Some things might be getting a little complicated soon for Universal.
We’ve shared some news about Universal’s new affordable housing project, their new planning website, and the opening timeline for Epic Universe (their new theme park). But now it seems that Universal and some of the land it appears to be building on is at the center of a lawsuit.
Universal has become the subject of a lawsuit recently filed in Orange County, Florida. The documents related to this lawsuit are viewable through the Orange County Clerk Court Records Search website.
Thus far, two civil cover sheets (one filed 4/8/22, another filed 4/11/22) and the complaint have been filed.
The plaintiff is Fourth Watch Acquisitions, which is allegedly a Georgia Limited Liability Company that does business in Orange County, Florida. They are suing Universal City Property Management III LLC and Universal City Development Partners LTD.
Universal City Development Partners is an entity related to Universal Orlando). According to the Orlando Business Journal, Universal City Property Management (UCPM) is an entity that traces back to Stan Thomas, “who previously owned many parcels of the land now owned by Universal Orlando.”
According to the Complaint, Fourth Watch is a real estate entertainment development company. They are suing Universal City Property Management (UCPM) for breach of a real estate purchase agreement and are suing Universal City Development Partners (Universal) for procuring that breach.
In the Complaint, Fourth Watch alleges that they had contracted to purchase some land in Orange County, Florida to develop a theme park that would feature a snow dome, ATV-tracks, ice skating, surfing, and more. They even included some concept development plans in the Complaint.
Fourth Watch claims that they entered into a real estate purchase agreement with UCPM on September 1st, 2017, whereby UCPM allegedly agreed to sell the land in Orlando to UCPM. A copy of the supposed agreement is attached as Exhibit A to the Complaint.
The land identified in the document attached as the contract is said to be 135+ acres of vacant land on Universal Blvd. in Orange County, Florida.
According to the Complaint, the agreement between these two parties was set to close following the expiration of a due diligence period in May of 2018.
But, Fourth Watch claims things changed. The Complaint goes on to allege that “during the pendency of the Agreement and before Fourth Watch could purchase the land…UCPM sold the Land to Universal on or about April 11, 2018, without Fourth Watch’s knowledge or consent.”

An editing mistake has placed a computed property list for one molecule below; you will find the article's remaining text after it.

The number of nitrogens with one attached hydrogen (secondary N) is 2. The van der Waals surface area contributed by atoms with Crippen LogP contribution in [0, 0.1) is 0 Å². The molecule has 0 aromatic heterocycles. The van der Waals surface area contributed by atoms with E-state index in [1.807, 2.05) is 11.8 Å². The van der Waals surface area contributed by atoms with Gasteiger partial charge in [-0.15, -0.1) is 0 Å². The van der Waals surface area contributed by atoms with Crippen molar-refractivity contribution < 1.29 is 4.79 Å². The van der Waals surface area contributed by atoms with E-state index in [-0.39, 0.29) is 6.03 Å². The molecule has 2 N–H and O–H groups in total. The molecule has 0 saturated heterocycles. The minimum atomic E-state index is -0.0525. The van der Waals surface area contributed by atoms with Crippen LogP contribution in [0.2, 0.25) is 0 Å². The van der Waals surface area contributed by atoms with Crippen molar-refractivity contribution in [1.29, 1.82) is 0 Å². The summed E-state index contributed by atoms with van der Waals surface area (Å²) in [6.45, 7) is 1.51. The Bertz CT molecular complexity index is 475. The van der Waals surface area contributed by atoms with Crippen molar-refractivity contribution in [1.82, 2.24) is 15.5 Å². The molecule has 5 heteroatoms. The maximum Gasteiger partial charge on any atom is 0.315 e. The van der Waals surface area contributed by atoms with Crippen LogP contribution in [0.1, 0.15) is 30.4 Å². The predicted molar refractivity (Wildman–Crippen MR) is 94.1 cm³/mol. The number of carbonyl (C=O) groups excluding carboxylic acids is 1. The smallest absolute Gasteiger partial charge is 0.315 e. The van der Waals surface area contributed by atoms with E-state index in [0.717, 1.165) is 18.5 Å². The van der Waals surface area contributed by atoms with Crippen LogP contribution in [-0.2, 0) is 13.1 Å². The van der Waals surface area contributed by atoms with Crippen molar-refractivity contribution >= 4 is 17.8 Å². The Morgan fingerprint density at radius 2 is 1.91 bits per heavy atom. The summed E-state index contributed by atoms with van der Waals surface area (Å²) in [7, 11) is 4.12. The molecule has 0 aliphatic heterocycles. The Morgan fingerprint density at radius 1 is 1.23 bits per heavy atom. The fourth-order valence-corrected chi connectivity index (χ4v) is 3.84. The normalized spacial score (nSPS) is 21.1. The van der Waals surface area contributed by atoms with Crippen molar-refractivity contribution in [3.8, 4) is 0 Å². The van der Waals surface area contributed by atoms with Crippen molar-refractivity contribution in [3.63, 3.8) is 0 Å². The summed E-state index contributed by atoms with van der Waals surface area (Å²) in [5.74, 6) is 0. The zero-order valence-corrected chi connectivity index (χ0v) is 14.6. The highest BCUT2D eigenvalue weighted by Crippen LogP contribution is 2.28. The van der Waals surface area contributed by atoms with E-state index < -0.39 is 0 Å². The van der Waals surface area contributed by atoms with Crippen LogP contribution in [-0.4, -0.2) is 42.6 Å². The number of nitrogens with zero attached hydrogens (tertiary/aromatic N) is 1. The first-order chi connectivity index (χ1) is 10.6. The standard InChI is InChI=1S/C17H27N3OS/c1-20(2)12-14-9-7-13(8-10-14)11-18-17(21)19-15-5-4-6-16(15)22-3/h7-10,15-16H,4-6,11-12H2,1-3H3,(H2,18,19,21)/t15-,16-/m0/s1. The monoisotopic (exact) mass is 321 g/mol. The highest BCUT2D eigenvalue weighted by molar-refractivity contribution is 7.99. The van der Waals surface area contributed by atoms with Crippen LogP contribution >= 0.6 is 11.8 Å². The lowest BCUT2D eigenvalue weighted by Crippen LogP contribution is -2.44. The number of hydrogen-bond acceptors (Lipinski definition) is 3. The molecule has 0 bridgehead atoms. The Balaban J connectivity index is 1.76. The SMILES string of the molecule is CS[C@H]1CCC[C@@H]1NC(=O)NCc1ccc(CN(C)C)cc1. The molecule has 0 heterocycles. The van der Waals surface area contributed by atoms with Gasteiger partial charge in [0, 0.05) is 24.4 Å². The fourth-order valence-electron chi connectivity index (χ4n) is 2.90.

Fourth Watch claims that Universal Development learned of Fourth Watch’s agreement with UCPM by at least January of 2018. Fourth Watch also alleges that “industry leaders in the theme park industry such as Universal knew of Fourth Watch’s involvement with and plans for the Land.”
Despite this alleged knowledge, Fourth Watch claims that UCPM and Universal “conspired” to finalize their own land transfer agreement.
Fourth Watch claims that this may have been done as part of a way to settle a larger dispute between UCPM and Universal, and as a way to let Universal link large portions of previously unconnected land so as to be able to make it suitable for large-scale property development and “eliminate a competitive thread in the theme park industry.”
Based on our understanding, part of the land at issue in this Complaint looks to be land that Universal is now using to build its new theme park, Epic Universe. Indeed, the Orlando Business Journal says that Fourth Watch is suing “entities tied to Universal Orlando Resort and the former owner of 135 acres that make up part of the Epic Universe theme park property.”
The Orlando Business Journal notes that much of the land at issue is still undeveloped, but some is home to an apartment complex built in 2020.
Fourth Watch alleges that it expended “substantial monies” in planning for its own theme park development in that space and that its damages exceed $500,000 for breach of contract and also exceed $500,000 for the second count it has brought. In fact, altogether Fourth Watch says that their direct and consequential damages exceed $250 million.
In terms of counts in the Complaint, Fourth Watch is suing UCPM for breach of contract and is suing Universal for tortious interference with contract. The Complaint then ends with a demand for a jury trial.
According to the Orlando Business Journal, Tuker Byrd, a partner at Byrd Campbell PA law firm, which is the firm that represents Fourth Watch, has indicated that the likely resolution to this case will be a certain amount of “compensation for the loss of the benefits had the deal closed.”
This is just a summary of the allegations in the Complaint. Again, keep in mind these are just the allegations of the plaintiff, Fourth Watch. Neither Universal City Property Management nor Universal City Development Partners has filed a response (it is a bit soon since the Complaint was only filed recently). We’ll keep an eye out for more news about this situation and let you know what we find.
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